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SJC confronts systemic racism in interactions between police and people of color

The court ruled that “nervous and evasive” behavior can no longer be proof of suspicious activity by a Black person.Matthew J. Lee/Globe Staff

The state’s highest court on Thursday confronted the issue of systemic and implicit bias against Black people during interactions with police, issuing three decisions aimed at solidifying equal protection under the law, and addressing what the panel called the “long history of race-based policing” in Massachusetts.

The unanimous rulings by the Supreme Judicial Court created new avenues for Black people to argue that racial profiling by police led to a traffic stop; declared that “nervous and evasive” behavior can no longer be proof of suspicious activity by a Black person; and decided that a lawsuit alleging civil rights violations can be pursued even if the person is convicted of some crimes during the incident.


"We agree that the troubling past and present of policing and race are likely to inform how African-Americans and members of other racial minorities interpret police encounters,'' the court concluded in its rulings. “Even if this blight were eradicated today, a long history of race-based policing likely will remain imprinted on the group and individual consciousness of African-Americans for the foreseeable future.”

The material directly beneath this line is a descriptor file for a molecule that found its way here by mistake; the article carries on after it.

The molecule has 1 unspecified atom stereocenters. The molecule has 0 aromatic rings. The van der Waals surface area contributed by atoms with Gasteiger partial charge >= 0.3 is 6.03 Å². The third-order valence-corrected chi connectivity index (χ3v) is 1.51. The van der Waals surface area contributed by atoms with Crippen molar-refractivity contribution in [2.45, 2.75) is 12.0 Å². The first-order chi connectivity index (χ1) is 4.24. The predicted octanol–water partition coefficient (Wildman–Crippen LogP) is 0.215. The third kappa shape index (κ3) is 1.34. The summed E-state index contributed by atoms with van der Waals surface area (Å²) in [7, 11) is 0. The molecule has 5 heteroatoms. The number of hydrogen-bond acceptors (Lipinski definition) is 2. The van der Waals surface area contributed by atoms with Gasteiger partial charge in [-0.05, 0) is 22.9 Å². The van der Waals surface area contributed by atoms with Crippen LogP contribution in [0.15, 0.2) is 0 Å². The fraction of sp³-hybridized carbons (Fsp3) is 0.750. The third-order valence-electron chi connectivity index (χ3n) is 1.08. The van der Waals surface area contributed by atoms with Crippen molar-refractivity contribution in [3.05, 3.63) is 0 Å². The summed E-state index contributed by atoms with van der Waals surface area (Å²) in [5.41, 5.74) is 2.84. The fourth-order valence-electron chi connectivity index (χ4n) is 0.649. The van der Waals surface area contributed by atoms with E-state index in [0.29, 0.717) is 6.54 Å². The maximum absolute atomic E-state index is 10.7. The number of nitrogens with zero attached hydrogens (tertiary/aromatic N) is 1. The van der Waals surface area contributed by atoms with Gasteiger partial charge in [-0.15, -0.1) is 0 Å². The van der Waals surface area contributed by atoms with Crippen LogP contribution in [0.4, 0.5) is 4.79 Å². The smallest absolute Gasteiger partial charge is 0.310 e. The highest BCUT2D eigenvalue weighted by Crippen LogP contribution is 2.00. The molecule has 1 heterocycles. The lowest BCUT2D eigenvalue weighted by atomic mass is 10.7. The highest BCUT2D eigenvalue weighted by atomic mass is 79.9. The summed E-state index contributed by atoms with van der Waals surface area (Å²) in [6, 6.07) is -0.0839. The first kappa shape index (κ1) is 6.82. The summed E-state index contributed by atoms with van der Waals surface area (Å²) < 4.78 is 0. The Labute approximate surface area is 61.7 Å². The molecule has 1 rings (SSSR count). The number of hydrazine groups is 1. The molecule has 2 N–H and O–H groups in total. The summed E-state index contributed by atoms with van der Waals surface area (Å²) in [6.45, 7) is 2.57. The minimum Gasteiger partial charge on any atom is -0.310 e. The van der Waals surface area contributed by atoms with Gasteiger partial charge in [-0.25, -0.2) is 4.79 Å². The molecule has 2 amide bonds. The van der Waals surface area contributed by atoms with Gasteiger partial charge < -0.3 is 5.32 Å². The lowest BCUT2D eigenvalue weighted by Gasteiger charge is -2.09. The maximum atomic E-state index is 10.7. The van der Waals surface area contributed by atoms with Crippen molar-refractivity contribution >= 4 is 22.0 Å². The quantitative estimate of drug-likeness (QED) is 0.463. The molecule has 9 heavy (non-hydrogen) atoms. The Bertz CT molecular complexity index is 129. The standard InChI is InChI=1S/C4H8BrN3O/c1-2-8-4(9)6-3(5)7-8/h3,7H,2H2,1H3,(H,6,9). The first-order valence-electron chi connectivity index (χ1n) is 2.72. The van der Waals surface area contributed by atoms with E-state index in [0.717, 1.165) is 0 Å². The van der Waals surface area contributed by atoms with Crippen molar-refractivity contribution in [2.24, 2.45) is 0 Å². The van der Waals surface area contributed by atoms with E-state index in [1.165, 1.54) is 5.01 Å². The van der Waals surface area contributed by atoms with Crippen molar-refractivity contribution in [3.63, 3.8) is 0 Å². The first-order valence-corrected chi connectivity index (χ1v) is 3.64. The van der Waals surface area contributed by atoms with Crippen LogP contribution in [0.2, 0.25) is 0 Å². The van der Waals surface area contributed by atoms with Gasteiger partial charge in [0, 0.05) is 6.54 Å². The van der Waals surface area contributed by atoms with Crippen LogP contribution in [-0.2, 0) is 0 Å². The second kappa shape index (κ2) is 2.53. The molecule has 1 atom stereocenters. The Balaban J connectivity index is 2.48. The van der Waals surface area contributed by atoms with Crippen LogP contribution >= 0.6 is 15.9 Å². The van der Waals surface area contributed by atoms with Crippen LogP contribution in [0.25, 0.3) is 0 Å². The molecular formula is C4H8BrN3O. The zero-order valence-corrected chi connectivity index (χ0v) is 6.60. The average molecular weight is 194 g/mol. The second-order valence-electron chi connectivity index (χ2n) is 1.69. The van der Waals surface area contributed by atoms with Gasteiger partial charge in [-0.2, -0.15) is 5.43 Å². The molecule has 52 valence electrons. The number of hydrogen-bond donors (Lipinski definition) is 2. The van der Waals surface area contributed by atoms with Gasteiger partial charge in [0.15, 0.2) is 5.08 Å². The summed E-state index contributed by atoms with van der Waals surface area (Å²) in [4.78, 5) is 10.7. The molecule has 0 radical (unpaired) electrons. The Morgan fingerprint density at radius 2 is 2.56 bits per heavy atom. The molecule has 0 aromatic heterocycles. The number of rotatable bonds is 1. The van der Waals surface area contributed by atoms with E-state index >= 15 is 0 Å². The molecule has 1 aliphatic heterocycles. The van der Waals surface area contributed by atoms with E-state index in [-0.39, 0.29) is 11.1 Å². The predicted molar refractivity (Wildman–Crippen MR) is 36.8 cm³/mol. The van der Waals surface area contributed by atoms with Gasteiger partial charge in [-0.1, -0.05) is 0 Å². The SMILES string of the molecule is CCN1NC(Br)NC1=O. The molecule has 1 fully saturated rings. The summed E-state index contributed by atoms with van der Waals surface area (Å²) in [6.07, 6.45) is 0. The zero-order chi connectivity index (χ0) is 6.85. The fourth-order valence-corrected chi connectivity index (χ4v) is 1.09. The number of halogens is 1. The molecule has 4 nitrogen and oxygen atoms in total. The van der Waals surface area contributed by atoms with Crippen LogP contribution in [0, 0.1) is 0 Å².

Justices also wrote that because police departments tend to be less than forthcoming with collecting and publishing data about the people they stop, statistical proof of racial bias is no longer required for a defendant to argue that a stop was racially motivated. That standard, which the court had put in place in 2008, was only successfully used once in 12 years, justices wrote.

“The right of drivers to be free from racial profiling will remain illusory unless and until it is supported by a workable remedy,” the court found.

Instead of relying on statistical proof, defendants may now point to other factors that show officers' decisions to stop them may have been racially motivated. If a judge finds the evidence convincing, prosecutors will have the job of disproving it.


One of the cases involves Edward Long, a Black man who was driving his girlfriend’s Mercedes SUV in Dorchester’s Clam Point section in 2017. Two officers from the Boston Police Department’s Youth Violence Strike Force, also known as the gang unit, were driving behind him and decided to run the car’s license plate, though they did not see the driver breaking any traffic laws, justices wrote. They saw that the car was registered to a woman, not a man, and that it was missing a registration sticker, and decided to pull him over.